It’s the time of the year again! Ramadan is being celebrated not just in Islamic countries but in the whole world to pay respect to the Muslim population. For expats who haven’t experienced celebrating Ramadan in the countries in the Middle East, it’s your time now to learn more about how they celebrate it in the Islamic region. Continue reading the rest of the article to know more about it.
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Ramadan is considered as the 9th month of the Muslim year wherein Muslims are strictly observing fasting from sunrise to sunset. That’s how disciplined Muslims are when it comes to their tradition. And even if Muslims are not in their home country, they still practice Ramadan as this is a very important part of their culture. So, if you see a Muslim being respectful to his religion, pay respect by letting them do their tradition in peace. If you are currently in Oman, here’s how they celebrate Ramadan.
How do Muslims celebrate Ramadan in Oman?
- Start the celebration with the sighting of the crescent moon, shopping the ingredients needed for the celebration, mass breakfasts, reciting the Tarawih prayers and the Quran, and Eid Al Fitr.
- Before the Tarawih prayers, Muslims will purchase and prepare the supplies they need for traditional meals. For instance, they will shop for various rice products, soup, sweets, and hares.
- Omani women have a significant role in Ramadan as they prepare the list of favorite food beginning at the start of the Sha’aban month. They also teach the young ones a lot of things related to the religious tradition. The fast-breaking tables are also prepared by Omani women but the set up depends on the governorate.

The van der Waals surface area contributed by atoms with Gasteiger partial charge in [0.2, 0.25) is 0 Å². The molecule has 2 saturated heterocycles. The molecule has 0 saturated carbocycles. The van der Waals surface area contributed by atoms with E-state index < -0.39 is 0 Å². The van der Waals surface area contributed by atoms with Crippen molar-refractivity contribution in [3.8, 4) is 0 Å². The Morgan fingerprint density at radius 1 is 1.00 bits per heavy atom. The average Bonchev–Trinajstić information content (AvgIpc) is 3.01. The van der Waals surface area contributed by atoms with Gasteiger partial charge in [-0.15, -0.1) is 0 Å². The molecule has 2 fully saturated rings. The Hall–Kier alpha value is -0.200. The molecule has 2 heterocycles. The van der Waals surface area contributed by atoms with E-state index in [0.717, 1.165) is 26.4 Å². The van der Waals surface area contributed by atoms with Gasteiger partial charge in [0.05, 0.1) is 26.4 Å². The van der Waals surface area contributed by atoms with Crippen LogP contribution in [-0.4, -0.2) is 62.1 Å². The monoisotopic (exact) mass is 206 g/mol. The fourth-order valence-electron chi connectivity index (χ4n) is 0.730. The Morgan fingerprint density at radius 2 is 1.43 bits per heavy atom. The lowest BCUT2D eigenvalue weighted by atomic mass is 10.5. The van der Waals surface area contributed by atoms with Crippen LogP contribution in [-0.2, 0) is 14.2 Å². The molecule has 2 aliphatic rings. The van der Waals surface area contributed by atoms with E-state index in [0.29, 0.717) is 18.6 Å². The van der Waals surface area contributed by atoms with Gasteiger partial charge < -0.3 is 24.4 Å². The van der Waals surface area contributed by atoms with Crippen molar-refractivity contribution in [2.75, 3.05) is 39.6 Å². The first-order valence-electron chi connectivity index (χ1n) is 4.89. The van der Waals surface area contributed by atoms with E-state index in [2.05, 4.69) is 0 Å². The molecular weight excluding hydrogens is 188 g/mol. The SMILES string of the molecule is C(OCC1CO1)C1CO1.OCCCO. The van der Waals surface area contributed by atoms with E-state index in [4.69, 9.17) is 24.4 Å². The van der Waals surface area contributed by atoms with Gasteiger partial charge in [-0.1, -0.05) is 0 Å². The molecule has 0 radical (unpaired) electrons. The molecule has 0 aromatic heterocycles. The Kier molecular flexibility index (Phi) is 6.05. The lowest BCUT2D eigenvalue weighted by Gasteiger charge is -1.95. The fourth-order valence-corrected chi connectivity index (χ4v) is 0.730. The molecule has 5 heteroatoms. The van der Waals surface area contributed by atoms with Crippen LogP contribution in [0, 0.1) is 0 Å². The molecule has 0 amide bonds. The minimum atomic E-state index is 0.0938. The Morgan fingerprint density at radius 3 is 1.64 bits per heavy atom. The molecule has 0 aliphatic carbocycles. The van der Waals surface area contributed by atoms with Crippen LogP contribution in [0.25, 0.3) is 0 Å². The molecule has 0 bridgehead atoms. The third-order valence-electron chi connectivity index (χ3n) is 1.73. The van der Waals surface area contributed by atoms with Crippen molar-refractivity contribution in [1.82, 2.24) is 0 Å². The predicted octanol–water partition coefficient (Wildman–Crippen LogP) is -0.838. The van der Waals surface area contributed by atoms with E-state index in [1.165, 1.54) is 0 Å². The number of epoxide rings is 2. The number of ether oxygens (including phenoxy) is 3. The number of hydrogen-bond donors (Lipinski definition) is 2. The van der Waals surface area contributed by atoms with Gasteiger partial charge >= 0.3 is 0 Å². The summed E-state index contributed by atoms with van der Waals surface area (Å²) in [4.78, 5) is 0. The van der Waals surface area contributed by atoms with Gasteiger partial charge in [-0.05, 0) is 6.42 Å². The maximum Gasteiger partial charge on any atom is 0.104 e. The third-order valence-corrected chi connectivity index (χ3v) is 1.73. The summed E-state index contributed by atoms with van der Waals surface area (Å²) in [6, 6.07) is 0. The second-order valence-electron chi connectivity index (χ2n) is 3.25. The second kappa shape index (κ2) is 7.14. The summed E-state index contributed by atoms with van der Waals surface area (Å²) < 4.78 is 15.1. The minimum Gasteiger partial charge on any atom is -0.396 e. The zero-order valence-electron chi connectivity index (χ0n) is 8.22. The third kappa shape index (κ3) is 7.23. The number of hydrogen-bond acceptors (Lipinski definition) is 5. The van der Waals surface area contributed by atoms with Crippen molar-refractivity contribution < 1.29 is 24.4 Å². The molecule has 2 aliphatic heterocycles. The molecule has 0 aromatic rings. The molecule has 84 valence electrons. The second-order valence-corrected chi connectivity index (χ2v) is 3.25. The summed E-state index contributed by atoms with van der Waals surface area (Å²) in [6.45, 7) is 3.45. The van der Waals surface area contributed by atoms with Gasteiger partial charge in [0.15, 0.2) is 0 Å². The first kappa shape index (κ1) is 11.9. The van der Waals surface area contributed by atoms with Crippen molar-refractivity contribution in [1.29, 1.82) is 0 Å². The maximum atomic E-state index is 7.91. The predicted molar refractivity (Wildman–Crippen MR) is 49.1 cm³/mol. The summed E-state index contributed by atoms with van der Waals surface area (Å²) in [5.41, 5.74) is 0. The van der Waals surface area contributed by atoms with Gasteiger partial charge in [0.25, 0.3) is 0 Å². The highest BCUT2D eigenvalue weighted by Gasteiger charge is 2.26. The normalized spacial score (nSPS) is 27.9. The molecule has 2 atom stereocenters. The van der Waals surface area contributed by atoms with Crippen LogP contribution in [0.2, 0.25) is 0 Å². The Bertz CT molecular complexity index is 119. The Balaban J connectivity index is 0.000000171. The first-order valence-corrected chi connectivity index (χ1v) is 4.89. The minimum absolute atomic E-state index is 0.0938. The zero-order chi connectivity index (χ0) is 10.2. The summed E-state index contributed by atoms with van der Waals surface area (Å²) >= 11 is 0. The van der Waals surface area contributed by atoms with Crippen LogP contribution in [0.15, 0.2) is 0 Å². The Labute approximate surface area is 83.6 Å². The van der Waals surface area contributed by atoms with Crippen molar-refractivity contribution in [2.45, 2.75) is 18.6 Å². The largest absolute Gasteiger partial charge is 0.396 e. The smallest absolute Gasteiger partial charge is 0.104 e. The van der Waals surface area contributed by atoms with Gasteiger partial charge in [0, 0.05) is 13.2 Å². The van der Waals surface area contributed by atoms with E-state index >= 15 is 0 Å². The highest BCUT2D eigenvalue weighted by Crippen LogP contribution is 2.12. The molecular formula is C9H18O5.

- Omanis eat dates and drink water and Laban in order to break their fasting.
- Omani families prefer mass breakfast in mosques.
- Families meet in elder member’s house where the young and old are gathered together in the fast-breaking table.
- Ramadan serves not only as a tradition for Omani families but as well as an opportunity for the families to gather together with the relatives and to get the double reward as stated in their Sunnah and Holy Quran.
- Omanis exchange food with their neighbors in order to keep the brotherhood and affection towards the Oman society. In this way, the relationship between an Oman family to another is being strengthened.
- Some Omanis observe “Qaranqashooh” during which children walk and go to their neighbors to collect sweets and candies. It’s like a trick and treat for children but is done during the middle of Ramadan season.
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As you can see, Ramadan in Oman is not just for adults who spend time fasting and praying. There is also a time for children that brings them happiness while their parents celebrate the holiness of the season. If you’re in Oman and you have spotted children walking in the neighborhood, don’t forget to offer them some sweets!